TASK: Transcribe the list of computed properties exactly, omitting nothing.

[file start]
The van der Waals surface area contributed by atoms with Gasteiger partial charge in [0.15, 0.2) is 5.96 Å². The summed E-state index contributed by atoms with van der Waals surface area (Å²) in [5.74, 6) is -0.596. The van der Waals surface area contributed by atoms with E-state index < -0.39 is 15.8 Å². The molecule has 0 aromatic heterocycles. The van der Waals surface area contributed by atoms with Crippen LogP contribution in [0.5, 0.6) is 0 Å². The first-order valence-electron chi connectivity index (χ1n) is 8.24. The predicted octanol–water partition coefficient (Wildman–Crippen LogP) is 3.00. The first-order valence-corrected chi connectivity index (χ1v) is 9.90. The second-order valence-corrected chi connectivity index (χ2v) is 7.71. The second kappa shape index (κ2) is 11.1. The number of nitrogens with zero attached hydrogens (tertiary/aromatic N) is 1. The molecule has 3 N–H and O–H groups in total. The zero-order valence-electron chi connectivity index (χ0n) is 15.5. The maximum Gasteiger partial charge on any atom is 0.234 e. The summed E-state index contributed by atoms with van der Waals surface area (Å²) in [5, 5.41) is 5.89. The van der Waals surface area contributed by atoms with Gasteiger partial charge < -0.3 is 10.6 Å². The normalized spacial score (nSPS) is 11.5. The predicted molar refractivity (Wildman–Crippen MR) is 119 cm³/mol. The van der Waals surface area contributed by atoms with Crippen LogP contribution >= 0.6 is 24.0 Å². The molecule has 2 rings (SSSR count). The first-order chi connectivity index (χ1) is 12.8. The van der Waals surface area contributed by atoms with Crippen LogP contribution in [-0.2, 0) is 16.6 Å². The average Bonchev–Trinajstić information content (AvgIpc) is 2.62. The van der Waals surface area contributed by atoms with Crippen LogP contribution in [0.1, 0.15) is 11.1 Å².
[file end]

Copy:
The van der Waals surface area contributed by atoms with Gasteiger partial charge in [0.15, 0.2) is 5.96 Å². The summed E-state index contributed by atoms with van der Waals surface area (Å²) in [5.74, 6) is -0.596. The van der Waals surface area contributed by atoms with E-state index < -0.39 is 15.8 Å². The molecule has 0 aromatic heterocycles. The van der Waals surface area contributed by atoms with Crippen LogP contribution in [0.5, 0.6) is 0 Å². The first-order valence-electron chi connectivity index (χ1n) is 8.24. The predicted octanol–water partition coefficient (Wildman–Crippen LogP) is 3.00. The first-order valence-corrected chi connectivity index (χ1v) is 9.90. The second-order valence-corrected chi connectivity index (χ2v) is 7.71. The second kappa shape index (κ2) is 11.1. The number of nitrogens with zero attached hydrogens (tertiary/aromatic N) is 1. The molecule has 3 N–H and O–H groups in total. The zero-order valence-electron chi connectivity index (χ0n) is 15.5. The maximum Gasteiger partial charge on any atom is 0.234 e. The summed E-state index contributed by atoms with van der Waals surface area (Å²) in [5, 5.41) is 5.89. The van der Waals surface area contributed by atoms with Gasteiger partial charge < -0.3 is 10.6 Å². The normalized spacial score (nSPS) is 11.5. The predicted molar refractivity (Wildman–Crippen MR) is 119 cm³/mol. The van der Waals surface area contributed by atoms with Crippen LogP contribution >= 0.6 is 24.0 Å². The molecule has 2 rings (SSSR count). The first-order chi connectivity index (χ1) is 12.8. The van der Waals surface area contributed by atoms with Crippen LogP contribution in [-0.2, 0) is 16.6 Å². The average Bonchev–Trinajstić information content (AvgIpc) is 2.62. The van der Waals surface area contributed by atoms with Crippen LogP contribution in [0.1, 0.15) is 11.1 Å².